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    Some Engineering Properties of Built-up Roofing

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    The prevalence of splitting in built-up roofing during recent years has prompted special studies to be undertaken by the Division of Building Research to determine the causes for these serious failures. The determination of certain engineering properties of the components used in built-up roofing and the complete membrane have received special attention. To determine these properties, a roller-coating technique was developed to prepare membranes and a special grip arrangement was constructed for the tensile studies. These studies were made at 75 F and at −20 F, using two rates of straining.

    The results emphasize the secondary role of the bitumen in the strength of the membrane. At both temperatures the felts contribute 80 to 90 per cent of the strength of the membrane, although the actual strengths increased by 70 to 250 per cent as the temperature changed from 75 F to −20 F. The small amount of creep and of notch sensitivity also serve to confirm the secondary role of the bitumen.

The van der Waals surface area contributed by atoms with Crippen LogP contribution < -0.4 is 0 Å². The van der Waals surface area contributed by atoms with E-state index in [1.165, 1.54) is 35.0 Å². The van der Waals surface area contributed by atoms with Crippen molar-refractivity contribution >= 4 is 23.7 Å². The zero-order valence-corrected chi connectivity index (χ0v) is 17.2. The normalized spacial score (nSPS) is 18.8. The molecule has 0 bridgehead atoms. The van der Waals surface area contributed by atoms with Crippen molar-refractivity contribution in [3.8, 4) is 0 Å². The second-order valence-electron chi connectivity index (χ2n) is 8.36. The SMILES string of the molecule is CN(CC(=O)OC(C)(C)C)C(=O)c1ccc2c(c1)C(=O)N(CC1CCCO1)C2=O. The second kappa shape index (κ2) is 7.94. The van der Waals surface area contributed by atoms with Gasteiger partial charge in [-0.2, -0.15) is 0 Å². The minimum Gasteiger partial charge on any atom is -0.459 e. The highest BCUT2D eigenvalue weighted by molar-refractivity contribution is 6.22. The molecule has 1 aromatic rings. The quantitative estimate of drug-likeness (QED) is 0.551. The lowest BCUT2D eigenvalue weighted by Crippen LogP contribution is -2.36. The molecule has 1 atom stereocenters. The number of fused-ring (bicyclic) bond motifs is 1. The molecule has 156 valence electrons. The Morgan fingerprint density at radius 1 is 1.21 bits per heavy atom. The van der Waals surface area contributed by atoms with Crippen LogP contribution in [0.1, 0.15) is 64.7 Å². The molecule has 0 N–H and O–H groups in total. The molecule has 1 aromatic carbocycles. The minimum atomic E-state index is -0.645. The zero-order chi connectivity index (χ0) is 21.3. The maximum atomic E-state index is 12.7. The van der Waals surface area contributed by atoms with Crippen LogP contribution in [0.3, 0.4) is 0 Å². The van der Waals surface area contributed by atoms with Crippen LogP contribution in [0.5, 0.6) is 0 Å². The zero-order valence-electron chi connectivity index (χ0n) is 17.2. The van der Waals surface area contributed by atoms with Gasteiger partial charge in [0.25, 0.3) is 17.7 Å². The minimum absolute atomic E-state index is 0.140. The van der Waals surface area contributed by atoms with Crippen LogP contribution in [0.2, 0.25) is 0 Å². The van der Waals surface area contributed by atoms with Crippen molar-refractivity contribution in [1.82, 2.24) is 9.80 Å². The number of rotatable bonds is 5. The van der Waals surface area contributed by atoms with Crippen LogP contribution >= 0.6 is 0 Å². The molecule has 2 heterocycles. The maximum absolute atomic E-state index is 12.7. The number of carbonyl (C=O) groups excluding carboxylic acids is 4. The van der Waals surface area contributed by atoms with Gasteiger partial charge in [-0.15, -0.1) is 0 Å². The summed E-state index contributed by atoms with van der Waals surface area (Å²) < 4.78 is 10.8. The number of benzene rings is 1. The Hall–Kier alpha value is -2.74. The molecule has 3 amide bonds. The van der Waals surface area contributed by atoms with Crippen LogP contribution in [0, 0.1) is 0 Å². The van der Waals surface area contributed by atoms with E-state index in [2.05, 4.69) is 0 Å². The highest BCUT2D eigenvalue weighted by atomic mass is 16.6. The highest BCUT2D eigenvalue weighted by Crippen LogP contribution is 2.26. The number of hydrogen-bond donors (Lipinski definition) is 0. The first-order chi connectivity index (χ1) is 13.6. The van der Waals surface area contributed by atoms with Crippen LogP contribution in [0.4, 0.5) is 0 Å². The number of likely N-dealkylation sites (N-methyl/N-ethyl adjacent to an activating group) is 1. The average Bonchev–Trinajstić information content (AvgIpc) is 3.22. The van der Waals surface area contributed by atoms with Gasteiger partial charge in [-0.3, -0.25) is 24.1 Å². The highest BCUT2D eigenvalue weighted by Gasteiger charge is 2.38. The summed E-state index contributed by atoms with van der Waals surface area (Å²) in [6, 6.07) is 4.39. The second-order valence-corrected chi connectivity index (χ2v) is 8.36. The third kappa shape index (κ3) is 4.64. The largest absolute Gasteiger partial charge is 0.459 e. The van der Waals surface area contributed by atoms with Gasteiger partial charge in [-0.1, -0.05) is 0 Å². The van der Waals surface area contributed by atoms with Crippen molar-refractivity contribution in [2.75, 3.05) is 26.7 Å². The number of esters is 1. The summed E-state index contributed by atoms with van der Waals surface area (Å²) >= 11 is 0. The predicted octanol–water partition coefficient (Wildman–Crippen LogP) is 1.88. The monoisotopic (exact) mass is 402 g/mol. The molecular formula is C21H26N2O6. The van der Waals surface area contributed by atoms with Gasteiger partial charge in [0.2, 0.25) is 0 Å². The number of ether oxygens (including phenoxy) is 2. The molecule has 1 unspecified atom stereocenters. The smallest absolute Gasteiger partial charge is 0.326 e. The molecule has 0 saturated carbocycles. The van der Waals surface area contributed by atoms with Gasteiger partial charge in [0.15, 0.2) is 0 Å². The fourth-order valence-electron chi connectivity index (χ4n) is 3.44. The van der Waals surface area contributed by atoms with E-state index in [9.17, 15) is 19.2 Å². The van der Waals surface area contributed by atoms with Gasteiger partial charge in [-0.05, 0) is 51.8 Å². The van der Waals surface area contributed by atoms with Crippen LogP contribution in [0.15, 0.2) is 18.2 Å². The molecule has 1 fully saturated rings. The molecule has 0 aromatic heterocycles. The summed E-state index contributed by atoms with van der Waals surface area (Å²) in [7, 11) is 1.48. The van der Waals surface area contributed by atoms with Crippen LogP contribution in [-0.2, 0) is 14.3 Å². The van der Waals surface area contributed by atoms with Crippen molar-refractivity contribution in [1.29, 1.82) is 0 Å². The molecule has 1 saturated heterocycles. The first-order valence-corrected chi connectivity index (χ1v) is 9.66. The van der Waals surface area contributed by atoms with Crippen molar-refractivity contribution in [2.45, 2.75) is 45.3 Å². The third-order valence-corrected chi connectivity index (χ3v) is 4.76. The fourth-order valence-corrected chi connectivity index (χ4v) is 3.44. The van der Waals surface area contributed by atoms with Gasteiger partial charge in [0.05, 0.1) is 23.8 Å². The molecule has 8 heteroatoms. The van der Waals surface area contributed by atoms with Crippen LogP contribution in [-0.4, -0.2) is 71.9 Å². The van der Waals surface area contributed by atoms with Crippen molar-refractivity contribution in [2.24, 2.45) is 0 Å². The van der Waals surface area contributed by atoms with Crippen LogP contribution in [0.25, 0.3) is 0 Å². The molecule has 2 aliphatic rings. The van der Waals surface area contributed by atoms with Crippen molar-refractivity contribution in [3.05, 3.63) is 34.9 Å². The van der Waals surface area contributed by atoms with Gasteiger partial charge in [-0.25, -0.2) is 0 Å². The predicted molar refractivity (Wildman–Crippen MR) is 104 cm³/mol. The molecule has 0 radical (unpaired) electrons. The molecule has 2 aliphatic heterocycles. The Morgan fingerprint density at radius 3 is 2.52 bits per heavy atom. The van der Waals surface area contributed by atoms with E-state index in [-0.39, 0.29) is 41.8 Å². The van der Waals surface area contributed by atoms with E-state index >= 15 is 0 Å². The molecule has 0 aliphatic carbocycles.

Author Information:

    Jones, P. M.
    Organic Materials Section, Division of Building Research, National Research Council, Ottawa,

    Committee/Subcommittee: D08.03

    DOI: 10.1520/STP44536S